Homeless problem in San Diego

The homeless problem got worse in a neighborhood near San Diego. One couple who was renting out bedrooms to the homeless can’t do it any more because the nonprofit that was paying the rent can’t afford it.

They haven’t made a profit on the program since it started.

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This is the issue with grants. You quickly run out of money and have to raise more. It’s not even close to sustainable.

Very risky business. Fortunately SD has rent control, otherwise this owner would be in deep shit.

Might be better to rent to students or AirBnb

Homeless people are homeless because that can’t deal with people or problems. Make lousy roommates. Much happier living under a bridge

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I don’t think they are happy though…

I am just happy Manch likes me more than you… lol

:scream: easy there, Mr. MVP… :rofl:

No, they’re probably not happy. And @elt1 is right, many of them lack the skill to deal with landlords or government agencies. City of Santa Cruz had about 50 to 100 tents (my estimate) downtown along the river. Anyone who goes to Costco in Santa Cruz, on their way out, they have to pass Corral St, where the homeless shelter is. On a 500’ long road you’ll see easily 50 homeless; they park their live-in cars there, plenty of tents on the sidewalk… this is not limited to one city or state.

I found this picture from Eugene, Oregon:

It is a lot (appears to be downtown) where the city allows people to camp. Santa Cruz has now a similar tent site. It’s surrounded by tall chainlink fence with slats for privacy, and barb-wire (!) on top. They parked a big container outside for further “privacy”. It’s right next to a very nice home, looks like built less than 10 years ago. I’m sure the owner is happy about the barb-wire.

It seems that each City has their own programs to help the homeless get into regular housing. I made some experiences since last summer. Did not get to witness any success stories, unfortunately.


Tents are a step in the right direction away from just laying under the bridge… from the picture I can see there’s even a common area where they can sit down and have coffee. :slight_smile:

And a porta potty too!!! :rofl:

So this homeless camp ground is right next to Chinatown? I can see the entry gate with the stone lions next to it… :thinking:

The camp site in Santa Cruz has a trailer with multiple toilets and an on-site needle exchange. There are 50 tents, appx 100 people there. Bigger than the one in the photo.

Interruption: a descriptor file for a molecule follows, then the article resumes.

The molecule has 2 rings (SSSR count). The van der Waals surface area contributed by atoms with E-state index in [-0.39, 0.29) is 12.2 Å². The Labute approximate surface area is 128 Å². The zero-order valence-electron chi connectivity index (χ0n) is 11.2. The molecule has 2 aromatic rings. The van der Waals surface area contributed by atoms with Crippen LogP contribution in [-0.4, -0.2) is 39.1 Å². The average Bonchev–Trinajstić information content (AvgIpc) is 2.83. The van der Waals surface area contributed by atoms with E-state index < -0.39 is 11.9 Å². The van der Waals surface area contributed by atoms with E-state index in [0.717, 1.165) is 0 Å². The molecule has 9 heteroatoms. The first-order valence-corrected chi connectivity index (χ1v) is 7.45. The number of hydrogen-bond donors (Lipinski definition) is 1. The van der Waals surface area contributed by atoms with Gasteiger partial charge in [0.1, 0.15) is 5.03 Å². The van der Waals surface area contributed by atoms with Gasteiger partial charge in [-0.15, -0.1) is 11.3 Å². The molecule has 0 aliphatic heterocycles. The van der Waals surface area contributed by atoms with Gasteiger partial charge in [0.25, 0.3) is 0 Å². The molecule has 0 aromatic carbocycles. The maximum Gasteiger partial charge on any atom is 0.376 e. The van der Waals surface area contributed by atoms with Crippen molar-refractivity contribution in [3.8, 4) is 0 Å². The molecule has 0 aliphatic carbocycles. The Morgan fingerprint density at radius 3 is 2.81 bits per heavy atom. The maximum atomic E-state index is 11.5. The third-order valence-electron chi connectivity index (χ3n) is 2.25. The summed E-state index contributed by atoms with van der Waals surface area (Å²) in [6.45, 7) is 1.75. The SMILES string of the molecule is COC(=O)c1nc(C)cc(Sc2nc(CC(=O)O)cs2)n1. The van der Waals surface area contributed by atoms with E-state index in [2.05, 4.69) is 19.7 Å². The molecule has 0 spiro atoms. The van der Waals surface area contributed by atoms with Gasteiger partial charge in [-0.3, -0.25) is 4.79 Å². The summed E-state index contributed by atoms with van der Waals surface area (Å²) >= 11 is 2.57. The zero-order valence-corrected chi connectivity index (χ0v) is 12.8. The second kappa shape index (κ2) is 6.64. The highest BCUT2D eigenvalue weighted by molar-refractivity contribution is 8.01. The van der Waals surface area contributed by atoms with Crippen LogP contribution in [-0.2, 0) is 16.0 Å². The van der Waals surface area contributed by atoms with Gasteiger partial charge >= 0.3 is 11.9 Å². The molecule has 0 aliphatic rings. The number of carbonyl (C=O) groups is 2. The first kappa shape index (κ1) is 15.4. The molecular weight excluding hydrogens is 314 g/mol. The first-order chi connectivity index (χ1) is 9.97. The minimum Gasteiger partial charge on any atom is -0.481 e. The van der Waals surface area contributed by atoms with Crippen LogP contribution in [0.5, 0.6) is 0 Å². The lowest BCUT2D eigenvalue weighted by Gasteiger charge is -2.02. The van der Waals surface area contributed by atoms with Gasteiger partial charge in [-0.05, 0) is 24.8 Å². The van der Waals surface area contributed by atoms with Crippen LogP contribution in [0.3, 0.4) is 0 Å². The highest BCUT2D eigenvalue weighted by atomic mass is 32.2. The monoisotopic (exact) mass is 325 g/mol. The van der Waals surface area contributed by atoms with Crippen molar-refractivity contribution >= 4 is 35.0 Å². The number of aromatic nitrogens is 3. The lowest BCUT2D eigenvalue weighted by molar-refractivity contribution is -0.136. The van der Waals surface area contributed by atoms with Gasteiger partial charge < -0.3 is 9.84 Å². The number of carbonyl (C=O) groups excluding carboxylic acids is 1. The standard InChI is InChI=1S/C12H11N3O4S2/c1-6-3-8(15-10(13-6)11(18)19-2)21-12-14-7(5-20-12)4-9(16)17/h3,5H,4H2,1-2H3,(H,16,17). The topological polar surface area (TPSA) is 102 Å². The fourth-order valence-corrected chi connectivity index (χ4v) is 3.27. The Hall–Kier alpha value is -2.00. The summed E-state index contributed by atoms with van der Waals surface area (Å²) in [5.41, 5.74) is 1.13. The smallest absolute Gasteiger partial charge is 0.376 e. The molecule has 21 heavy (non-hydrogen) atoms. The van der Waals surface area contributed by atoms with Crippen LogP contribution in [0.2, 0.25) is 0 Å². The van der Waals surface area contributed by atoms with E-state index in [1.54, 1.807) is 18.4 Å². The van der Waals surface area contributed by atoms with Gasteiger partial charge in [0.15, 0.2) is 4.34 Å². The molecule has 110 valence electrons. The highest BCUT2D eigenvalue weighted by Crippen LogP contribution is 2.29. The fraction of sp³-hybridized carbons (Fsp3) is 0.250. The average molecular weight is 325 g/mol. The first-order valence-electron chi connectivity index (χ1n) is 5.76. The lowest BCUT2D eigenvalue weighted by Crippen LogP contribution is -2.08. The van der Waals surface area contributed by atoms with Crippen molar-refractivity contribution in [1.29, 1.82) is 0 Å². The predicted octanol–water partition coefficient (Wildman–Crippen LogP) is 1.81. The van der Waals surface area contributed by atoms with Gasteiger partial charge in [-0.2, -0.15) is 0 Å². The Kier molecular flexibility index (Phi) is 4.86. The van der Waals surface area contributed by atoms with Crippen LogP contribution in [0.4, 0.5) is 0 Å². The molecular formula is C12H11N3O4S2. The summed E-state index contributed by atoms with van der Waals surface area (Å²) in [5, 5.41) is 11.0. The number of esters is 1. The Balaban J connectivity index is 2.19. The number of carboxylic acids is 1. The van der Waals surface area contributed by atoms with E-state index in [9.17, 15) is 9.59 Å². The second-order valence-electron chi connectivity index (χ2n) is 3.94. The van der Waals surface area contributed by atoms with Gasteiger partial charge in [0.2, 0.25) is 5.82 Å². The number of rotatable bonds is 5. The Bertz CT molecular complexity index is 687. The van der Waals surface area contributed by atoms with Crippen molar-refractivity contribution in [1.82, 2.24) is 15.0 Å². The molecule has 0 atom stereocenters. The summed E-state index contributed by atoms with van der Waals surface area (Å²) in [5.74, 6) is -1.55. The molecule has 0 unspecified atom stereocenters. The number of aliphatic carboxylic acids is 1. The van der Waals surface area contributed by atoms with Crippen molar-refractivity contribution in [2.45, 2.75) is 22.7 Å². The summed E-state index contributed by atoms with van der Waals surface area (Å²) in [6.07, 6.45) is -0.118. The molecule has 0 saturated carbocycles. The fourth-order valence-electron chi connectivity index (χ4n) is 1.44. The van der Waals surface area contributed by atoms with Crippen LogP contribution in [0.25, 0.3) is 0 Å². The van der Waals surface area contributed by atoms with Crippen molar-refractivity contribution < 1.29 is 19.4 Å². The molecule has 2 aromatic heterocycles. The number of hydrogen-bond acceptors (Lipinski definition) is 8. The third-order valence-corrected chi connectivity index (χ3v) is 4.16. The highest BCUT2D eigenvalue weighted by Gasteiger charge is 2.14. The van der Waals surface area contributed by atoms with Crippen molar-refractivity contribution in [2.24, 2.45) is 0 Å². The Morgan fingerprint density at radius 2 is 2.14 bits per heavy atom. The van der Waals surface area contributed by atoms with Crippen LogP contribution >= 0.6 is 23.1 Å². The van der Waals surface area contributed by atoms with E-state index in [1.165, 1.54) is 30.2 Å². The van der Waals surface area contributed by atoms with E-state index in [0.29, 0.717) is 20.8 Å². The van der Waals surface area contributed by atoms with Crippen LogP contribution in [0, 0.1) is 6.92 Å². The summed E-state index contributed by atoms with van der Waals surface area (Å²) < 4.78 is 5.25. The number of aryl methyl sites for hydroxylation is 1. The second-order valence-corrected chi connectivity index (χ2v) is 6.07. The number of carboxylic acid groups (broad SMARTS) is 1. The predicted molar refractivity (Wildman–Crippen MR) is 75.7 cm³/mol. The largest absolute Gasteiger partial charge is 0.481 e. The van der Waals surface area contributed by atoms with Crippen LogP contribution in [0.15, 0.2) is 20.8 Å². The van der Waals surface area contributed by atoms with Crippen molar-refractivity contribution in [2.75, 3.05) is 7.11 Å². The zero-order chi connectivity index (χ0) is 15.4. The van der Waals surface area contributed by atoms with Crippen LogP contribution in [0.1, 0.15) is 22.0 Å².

Operating the site costs $93k/month… I think $42k utlities (?) and $51k salaries for the nannies.

The cops have placed a trailer outside across the street, they probably get called all the time.

About the lions. I found another picture. This one says that the site is in Portland. Hmmm. It seems to be the same camp site.

"The Right2Dream Too homeless camp has sprouted at West Burnside Street and Northwest Fourth Avenue. The city says the gathering, just east of the Chinatown gate, violates several laws. "

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Some people are homeless because they are mentally ill. Others are homeless because they are too lazy to work. These people can’t be helped.

There are others though, that are homeless with a job but they can’t afford an apartment because of low wages,especially single mother’s. These people can be helped. There aren’t enough section 8 vouchers to go around so they become homeless. In the San Diego area they set up 3 huge tents for the homeless. One of them was in the parking lot of Father Joe"s, a homeless advocacy group that already deals with the homeless so there wasn’t too much blowback from the community. This one was for single women with children only. Two more were set up in the areas that homeless frequent.

The women with children say high rents were they main factor they were homeless. They have had some successes getting people off the streets.

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The homeless count in San Diego is down 6.0% from last year. It shows if you think about a reasonable way to reduce it you can get it done.

What was the addition cost for a 6% reduction?

I don’t know the total cost. I know the giant tents they bought cost 5k each. Add in costs for monitoring them and having social workers work with the homeless to get them off the street. I know it was less than San Francisco spent.

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are they doing rehabilitative work? like educating/training them and put them into work force?

No, just working to find them jobs and housing. Some of them have minimum wage jobs but can not afford housing.

This is the issue with programs. They tend to spend an insane amount of money for minimal impact. To apply the same inefficient methods to solve all of homelessness would bankrupt a city.